By mid January, I had started to partially weight bear with the crutches, and was limping around in the boot.  Instead of the black monstrosity that the surgeon had given me, I had went out and found the best boot I could find.  It cost a pretty penny – over $300 – but given that I was in it for almost 3 months, it was totally worth it.  In case you are wondering it was a VacoCast Pro, which allows for hinged motion in the ankle, as well as interchangeable treads on the bottom, as well as washable liners.  This made a huge difference – the black boot was effectively unwashable, and even after only a few days, it was disgusting.  I can’t imagine wearing that thing for long.  The VacoCast also was quite comfortable to sleep in, and has the added benefit of looking like the boot of a robotic suit of armor.  If you are some random reader looking for advice on Achilles tendon rehabilitation, I wouldn’t recommend this being your highest priority purchase – get a cryo cuff; it’s really useful all the way through your rehab and beyond – but I’d rank the VacoCast pretty high up.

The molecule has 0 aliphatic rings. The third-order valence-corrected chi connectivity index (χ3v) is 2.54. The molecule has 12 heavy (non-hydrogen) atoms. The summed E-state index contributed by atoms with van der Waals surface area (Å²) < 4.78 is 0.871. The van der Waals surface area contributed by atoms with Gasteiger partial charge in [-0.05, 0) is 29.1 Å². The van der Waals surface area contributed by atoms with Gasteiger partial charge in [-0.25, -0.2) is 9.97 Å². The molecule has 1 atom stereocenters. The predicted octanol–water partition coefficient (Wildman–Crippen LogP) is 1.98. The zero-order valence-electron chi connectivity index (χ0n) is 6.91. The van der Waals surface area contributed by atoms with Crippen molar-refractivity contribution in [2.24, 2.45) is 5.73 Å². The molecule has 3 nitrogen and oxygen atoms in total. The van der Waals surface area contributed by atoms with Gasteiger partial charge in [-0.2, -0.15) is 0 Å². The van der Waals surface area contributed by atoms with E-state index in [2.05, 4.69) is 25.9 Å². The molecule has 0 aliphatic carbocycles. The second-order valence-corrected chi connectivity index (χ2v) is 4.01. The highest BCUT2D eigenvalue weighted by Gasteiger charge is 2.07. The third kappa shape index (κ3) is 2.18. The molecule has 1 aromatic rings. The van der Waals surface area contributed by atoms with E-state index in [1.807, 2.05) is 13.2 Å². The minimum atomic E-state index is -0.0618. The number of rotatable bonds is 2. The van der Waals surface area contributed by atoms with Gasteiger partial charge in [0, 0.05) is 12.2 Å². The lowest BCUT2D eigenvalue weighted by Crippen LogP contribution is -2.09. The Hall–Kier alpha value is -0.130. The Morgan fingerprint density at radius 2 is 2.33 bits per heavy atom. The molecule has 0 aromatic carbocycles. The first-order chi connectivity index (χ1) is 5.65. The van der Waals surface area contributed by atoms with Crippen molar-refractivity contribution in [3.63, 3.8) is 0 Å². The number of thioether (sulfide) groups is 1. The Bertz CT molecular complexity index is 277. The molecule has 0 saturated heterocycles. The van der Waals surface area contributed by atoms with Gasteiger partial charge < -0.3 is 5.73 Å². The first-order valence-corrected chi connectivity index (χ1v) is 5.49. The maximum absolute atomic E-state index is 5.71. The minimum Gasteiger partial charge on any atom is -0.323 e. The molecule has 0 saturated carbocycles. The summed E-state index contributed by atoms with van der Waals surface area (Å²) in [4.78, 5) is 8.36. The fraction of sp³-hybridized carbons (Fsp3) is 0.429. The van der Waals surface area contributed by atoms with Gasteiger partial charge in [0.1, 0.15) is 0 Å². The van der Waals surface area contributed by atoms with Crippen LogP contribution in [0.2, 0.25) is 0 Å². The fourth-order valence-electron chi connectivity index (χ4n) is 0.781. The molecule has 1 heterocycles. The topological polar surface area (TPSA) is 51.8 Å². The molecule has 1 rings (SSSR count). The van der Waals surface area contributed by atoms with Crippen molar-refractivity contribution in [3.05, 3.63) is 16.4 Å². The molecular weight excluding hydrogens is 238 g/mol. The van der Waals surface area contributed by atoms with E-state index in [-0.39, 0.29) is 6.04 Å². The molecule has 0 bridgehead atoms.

I started rehab at a local PT clinic at the end of January that was not only recommended to me by a friend’s fiancee, who is a trainer for Cirque du Soliel, but was also very well reviewed on Yelp.  I have to give them a shout out here: Tru Physical Therapy, for readers in Vegas/Henderson, is one of the best PTs I’ve been to.  For those of you who know me, I’ve had a lot of physical therapy from a lot of very good physical therapists, but few have provided the kind of personal attention and support that Tru has, and none have produced such a familial environment.  It probably helps that I go there 3 times a week.  To start, we were mostly focused on range of motion and simple flexibility and balance exercises.  These were startlingly challenging.  This was probably the hardest time for me; realizing how long a road I had to walk to get back to normal was discouraging, and going home 3 times a week in pain – lasting pain that would eat at you throughout the rest of the evening and into the next day – was really difficult.  Around this time, I ditched the crutches permanently.